Movie review: The Dark Tower

Screenwriters fail to bring classic Stephen King novel to life


Jesse Williams

The Dark Tower is based off of the original book series made by acclaimed writer Stephen King that had 8 entries. The movie adaptation put together the first 3 books, and is being directed by Nikolaj Arcel.

by Jesse Williams, Staff Writer

Highly choreographed gunfights, state of the art special effects, and a cast featuring two highly acclaimed A-list actors aren’t enough to save The Dark Tower from dreadful dialogue, and long scenes with nothing happening. These flaws aren’t helped by the absence of many plot points that leave the movie with a score of ⅖.

The film starts with eleven year-old Jake Chambers as he is being tormented by visions of what he believes to be another world where a dark tower that holds the universe together is under attack by “The Man in Black.” The plot fails to explain why he has these visions until the near end of the movie, in which the answer only leaves the viewer with even more questions than before.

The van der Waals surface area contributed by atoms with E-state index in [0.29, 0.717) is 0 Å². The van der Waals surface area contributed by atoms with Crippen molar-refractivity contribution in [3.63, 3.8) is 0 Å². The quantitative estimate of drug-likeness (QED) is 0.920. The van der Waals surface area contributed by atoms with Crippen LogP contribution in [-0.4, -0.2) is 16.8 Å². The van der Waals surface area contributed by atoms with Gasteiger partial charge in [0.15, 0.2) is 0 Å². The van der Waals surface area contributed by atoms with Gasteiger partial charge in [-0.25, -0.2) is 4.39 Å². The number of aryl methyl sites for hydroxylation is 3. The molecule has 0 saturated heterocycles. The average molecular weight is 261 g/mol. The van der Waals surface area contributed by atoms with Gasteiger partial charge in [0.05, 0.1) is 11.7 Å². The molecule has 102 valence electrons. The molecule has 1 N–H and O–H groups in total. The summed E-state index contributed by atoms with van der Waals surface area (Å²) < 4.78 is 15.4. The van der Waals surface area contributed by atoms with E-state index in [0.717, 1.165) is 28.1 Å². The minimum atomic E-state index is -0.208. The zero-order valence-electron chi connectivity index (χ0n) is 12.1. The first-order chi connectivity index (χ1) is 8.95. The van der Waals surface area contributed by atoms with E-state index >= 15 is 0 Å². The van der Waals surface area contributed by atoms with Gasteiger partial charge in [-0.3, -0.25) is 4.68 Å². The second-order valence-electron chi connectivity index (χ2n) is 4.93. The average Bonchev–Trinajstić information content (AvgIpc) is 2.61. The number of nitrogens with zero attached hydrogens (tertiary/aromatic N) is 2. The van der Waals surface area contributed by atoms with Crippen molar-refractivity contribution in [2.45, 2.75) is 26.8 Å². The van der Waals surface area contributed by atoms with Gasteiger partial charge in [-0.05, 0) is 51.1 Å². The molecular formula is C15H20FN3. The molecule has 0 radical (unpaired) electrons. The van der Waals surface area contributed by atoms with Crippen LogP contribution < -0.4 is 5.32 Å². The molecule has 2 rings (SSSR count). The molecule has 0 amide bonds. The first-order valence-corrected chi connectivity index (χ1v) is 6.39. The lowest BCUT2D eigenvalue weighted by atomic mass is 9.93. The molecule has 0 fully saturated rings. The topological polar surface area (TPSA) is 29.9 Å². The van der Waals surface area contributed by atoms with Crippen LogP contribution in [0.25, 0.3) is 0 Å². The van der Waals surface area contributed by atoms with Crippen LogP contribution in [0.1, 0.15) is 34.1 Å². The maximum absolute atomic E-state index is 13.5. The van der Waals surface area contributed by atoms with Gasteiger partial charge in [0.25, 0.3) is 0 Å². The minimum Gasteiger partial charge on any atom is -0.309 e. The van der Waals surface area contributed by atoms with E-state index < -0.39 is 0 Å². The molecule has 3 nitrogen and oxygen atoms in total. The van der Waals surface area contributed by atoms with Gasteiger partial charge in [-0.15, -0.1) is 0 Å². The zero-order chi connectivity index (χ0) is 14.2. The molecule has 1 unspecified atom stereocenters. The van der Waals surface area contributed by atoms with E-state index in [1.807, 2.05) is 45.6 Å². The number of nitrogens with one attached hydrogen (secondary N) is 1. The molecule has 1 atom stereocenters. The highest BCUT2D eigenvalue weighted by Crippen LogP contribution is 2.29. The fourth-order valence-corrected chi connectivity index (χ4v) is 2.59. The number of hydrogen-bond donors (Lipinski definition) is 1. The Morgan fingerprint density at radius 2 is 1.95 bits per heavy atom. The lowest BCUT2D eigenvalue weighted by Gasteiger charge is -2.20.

After being continuously bombarded with these visions and being seen as crazy by those close to him, Chambers goes and investigates the images, which lead him to a portal that takes him to world that he had been repeatedly shown. There he encounters Idris Elba’s character Roland Deschain, a mythical protector of the Dark Tower called a Gunslinger. Their journey together is then filled with long silences where it will just be the two characters walking with Elba’s character occasionally yelling at Chambers to not do something.

As the movie progresses, it introduces many minor characters that die too quickly for the viewer to actually grow attached to them. This then extends to the main villain who is hard to see as the grand antagonist they want you to see him as, because the writers never explaining why he wants to destroy the dark tower. This leaves him as a generic “evil for evil’s sake” persona, which makes his character fall flat.

What the movie lacks in the dialogue and character building, it excels in its fight scenes. These scenes can get your adrenaline rushing as you see Elba’s character fly through the air, shooting any enemy he sees. This is then coupled with an array of high quality special effects that make the scenes stand out.

However these sequences are not enough to pull back the poorly written film that fails to make any emotional attachments to the viewer and leaves them wondering if the movie is ever going to hit a climax. These failures highlight the unsuccessful attempt to bring the classic Stephen King book series to the big screen.